Study projects a $1.08B potential by 2027 with 600 more physicians in the area.
While the Arkansas Colleges of Health Education in Fort Smith’s Chaffee Crossing has a mission to improve the health of people in the area, it also will have a significant economic impact.
Tuesday at the Fort Smith Board of Directors meeting, Arkansas Colleges of Health Education President and CEO Kyle Parker revealed a new economic impact study conducted over the past eight months by HISTECON Associates and the University of Arkansas at Little Rock Economic Development Institute that shows an estimated $415 million impact over the next four years from the medical college through payroll, construction projects, multiplier effects and $46 million in physician student spending.
Physician students who go on to start primary care medical practices in the area will increase that economic impact exponentially. Starting in 2024, each new graduate from the medical college who enters primary care will generate about $1.8 million in salaries, equipment, supplies and other expenses, according to a study by the National Center for Rural Health Works. Fort Smith alone has a physician shortage of 258, Parker noted.
In a segment of the economic impact study called “The Community Challenge,” it shows if the Fort Smith area is able to retain the primary care physicians once they graduate there is potential for a $1.08 billion annual economic impact by the year 2027 with 600 new physicians practicing.
"I'll take half of that all day long," Parker said.
The college president also told the board of one physician student going to buy groceries while wearing an ARCOM (Arkansas College of Osteopathic Medicine) T-shirt. A woman behind the student bought his groceries after learning he was studying at the medical college.
“We have these students in Fort Smith for seven years,” Parker said. “If we can’t convince them to stay in seven years we’re doing something wrong.”
According to a review by U.S. News and World Report, Arkansas ranks 50th in the nation for overall health care and health care quality, as well as 38th in health care and 48th in public health.
Four areas of economic impact that the study looked at include payroll and operations, current and future construction projects, student and faculty spending, and visitor spending. The study, which cost $16,000, was sponsored by the college's financing partners Arvest Bank and First National Bank.
In the fall of 2017, there were 93 full- and part-time employees with Arkansas Colleges of Health Education making a payroll of approximately $10.7 million.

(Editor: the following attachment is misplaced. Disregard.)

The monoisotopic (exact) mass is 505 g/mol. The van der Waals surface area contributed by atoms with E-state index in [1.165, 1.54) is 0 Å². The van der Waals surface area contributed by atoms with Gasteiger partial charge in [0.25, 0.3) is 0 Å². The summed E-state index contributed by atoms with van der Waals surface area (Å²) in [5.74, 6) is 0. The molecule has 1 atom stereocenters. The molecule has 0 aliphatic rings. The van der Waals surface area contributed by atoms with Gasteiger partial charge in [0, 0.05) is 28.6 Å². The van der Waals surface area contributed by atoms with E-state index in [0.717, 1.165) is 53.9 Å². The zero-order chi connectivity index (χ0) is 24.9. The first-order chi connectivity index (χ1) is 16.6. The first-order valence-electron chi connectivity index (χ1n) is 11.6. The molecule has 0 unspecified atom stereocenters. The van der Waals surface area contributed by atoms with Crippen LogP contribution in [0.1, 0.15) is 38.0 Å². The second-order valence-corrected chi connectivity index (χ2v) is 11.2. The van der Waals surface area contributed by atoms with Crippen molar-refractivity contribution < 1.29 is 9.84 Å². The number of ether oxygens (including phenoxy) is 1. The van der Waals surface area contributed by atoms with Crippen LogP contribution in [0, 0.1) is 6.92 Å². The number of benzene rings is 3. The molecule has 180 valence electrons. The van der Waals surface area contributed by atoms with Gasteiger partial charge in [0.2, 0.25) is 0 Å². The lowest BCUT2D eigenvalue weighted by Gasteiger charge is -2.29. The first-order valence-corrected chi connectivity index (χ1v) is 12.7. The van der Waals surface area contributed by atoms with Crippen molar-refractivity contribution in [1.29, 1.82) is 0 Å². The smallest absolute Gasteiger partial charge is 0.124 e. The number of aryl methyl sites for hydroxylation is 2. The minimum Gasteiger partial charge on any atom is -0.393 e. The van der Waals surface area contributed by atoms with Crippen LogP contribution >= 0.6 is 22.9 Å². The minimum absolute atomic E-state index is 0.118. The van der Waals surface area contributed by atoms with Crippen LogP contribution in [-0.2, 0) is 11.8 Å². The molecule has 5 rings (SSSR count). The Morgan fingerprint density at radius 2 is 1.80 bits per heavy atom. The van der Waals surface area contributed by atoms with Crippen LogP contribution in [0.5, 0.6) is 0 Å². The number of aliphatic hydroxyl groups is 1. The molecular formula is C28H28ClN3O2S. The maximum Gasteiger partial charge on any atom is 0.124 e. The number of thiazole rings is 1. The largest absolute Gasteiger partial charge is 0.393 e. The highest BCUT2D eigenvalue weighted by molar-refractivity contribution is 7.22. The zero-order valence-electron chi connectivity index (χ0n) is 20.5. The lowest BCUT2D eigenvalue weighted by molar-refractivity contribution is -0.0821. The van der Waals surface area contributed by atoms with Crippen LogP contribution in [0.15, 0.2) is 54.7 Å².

Construction costs over the course of 2017-23 will total more than $63 million, with about 366 full and part-time jobs tallying up almost $14.3 million in payroll, the study adds. By 2022, the total impact on the Fort Smith metropolitan statistical area will create 371 jobs, the study adds.
A groundbreaking was held in May for the $25 million addition of the Arkansas College of Health Science.
“Both indirect and income-induced jobs create secondary sources of employment,” the study noted.
Employment from industries that supply ACHE’s mission are coupled with the creation of a new demand for products and services induced by the increased income in the area, the study explained.
Spending and respending of new direct and indirect income is also expected to radiate to other neighboring markets and remain in the Fort Smith area. Student spending is expected to grow from about $4 million currently to more than $13 million when full enrollment occurs in 2021.
Not included in the economic impact study, Parker said, are tallies on the 25 new jobs recently announced that will increase annual payroll to $14 million. The institution will create 30 new jobs by the end of 2020.
The study also does not include the $3 million construction of Celebration Park or the construction of Heritage Village, an 84,000-square-foot project beginning this month with 28,000-square-foot of retail space across the road from the medical colleges.
“We’re about mission, we’re not about money, we’re trying to serve the underserved ... help those who are less fortunate, and try to be able to get a hold of health care professionals,” Parker said. “But I also realize the world works on money. So, you’re looking at what kind of impact this has made on the benefit of Fort Smith and the surrounding region.”
The city board waived a $35,000 fee to construct the Arkansas College of Osteopathic Medicine in 2016. Parker said he thought it was a “good investment” on the city’s part. The Fort Chaffee Redevelopment Authority donated 200 acres of land in 2014. The 102,000-square-foot, $32.4 million building had its “topping off” ceremony on June 11, 2015, following three months of foundation and steel beam work.
The Arkansas Colleges of Health Education also plans to develop a 228-acre neighborhood with the help of Fort Smith, Barling and the Fort Chaffee Redevelopment Authority. The neighborhood is planned to have 30 categories of retail such as grocery stores, apparel stores and home furnishings, and 10 restaurants — altogether expected to generate $25.9 million in taxable sales.
Within the next 10-15 years, 1,900 housing units are planned for the neighborhood, including 1,020 single-family detached homes, 625 multi-family homes for rent, 215 single-family attached homes and 125 multi-family homes for sale.